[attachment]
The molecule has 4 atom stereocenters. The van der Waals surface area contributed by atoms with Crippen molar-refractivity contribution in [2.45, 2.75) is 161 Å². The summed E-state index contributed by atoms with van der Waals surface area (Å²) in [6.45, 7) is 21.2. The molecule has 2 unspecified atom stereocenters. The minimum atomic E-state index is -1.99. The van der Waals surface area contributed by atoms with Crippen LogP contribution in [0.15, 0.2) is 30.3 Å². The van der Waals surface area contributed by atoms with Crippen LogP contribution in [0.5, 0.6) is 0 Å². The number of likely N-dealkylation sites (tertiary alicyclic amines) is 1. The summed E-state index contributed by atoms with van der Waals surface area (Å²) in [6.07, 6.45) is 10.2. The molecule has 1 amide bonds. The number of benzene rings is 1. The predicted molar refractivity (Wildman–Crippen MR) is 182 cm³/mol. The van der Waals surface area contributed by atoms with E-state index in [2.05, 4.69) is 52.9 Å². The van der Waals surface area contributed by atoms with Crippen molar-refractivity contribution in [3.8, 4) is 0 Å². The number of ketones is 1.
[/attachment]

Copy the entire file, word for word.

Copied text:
The molecule has 4 atom stereocenters. The van der Waals surface area contributed by atoms with Crippen molar-refractivity contribution in [2.45, 2.75) is 161 Å². The summed E-state index contributed by atoms with van der Waals surface area (Å²) in [6.45, 7) is 21.2. The molecule has 2 unspecified atom stereocenters. The minimum atomic E-state index is -1.99. The van der Waals surface area contributed by atoms with Crippen LogP contribution in [0.15, 0.2) is 30.3 Å². The van der Waals surface area contributed by atoms with Crippen LogP contribution in [0.5, 0.6) is 0 Å². The number of likely N-dealkylation sites (tertiary alicyclic amines) is 1. The summed E-state index contributed by atoms with van der Waals surface area (Å²) in [6.07, 6.45) is 10.2. The molecule has 1 amide bonds. The number of benzene rings is 1. The predicted molar refractivity (Wildman–Crippen MR) is 182 cm³/mol. The van der Waals surface area contributed by atoms with E-state index in [2.05, 4.69) is 52.9 Å². The van der Waals surface area contributed by atoms with Crippen molar-refractivity contribution in [3.8, 4) is 0 Å². The number of ketones is 1.